The next step is to be able to make a Milky Way Bow out of your shots. I must confess here – I had no idea how to go about it. I first took them as horizontals, as it took less time and easier to stitch. Wrong! It was a harder and a wrong way to take the photos. You are better off capturing photos in vertical format, as you also get the most number of stars in the shot and information when it is all stitched together.
I had my Milky Way Bow shots 3 months before I could get a good program to stitch them. Most programs would stitch well for day shots, but fail for night shots. I tried a number of different tools including Adobe Photoshop, Lightroom, Arcsoft Panorama Maker, Microsoft Ice and Hugin. I had all sorts of problems with them all in their own ways. For example, compare the two shots below. The first one was stitched in Photoshop – the ground is flat and you see double stars at the joins, but not the way you see the stars in the sky.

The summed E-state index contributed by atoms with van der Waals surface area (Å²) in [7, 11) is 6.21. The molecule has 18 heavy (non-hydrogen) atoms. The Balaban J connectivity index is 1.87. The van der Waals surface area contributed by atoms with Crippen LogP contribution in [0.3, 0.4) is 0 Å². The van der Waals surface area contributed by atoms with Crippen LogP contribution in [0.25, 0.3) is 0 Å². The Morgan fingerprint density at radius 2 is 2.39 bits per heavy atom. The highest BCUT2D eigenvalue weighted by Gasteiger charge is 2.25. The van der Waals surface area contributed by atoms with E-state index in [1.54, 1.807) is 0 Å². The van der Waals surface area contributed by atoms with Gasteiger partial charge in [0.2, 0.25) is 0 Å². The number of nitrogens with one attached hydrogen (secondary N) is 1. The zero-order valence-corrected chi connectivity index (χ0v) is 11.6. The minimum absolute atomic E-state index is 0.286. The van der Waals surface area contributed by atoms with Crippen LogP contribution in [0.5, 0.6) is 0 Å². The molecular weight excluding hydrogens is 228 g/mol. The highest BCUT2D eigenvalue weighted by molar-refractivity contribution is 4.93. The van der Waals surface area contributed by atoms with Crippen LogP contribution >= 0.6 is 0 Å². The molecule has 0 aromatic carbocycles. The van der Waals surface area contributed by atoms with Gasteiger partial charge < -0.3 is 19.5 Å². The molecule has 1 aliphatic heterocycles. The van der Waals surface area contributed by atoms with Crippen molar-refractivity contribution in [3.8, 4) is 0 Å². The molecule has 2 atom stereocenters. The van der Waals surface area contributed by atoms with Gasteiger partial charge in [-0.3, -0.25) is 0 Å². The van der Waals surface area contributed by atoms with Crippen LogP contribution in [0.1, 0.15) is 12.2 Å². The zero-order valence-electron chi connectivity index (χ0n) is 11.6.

My second night partner told me try PTGui – it turned out to be the best for astrophotography. It is not free, but the results speak for themselves:
You have to set control points and you have far more control over the end result. You can move the whole thing about and use masking tools as well (the best way to get rid of airplanes).
When I do a Milky Way Bow or a 360 degree panorama, I take the time to make sure that the tripod head is level on all three of my extra bubble levels. Then it is a matter of making sure that the Virtual Horizon in camera is also good. I then start from a set point on the tripod head with my 14mm lens and move the setup in 30 degree increments for each vertical shot before or after the Milky Way Bow. This is where the slight trailing stars at 25 seconds can be eliminated in the stitching process. I have even done a two-row stitch of the Milky Way: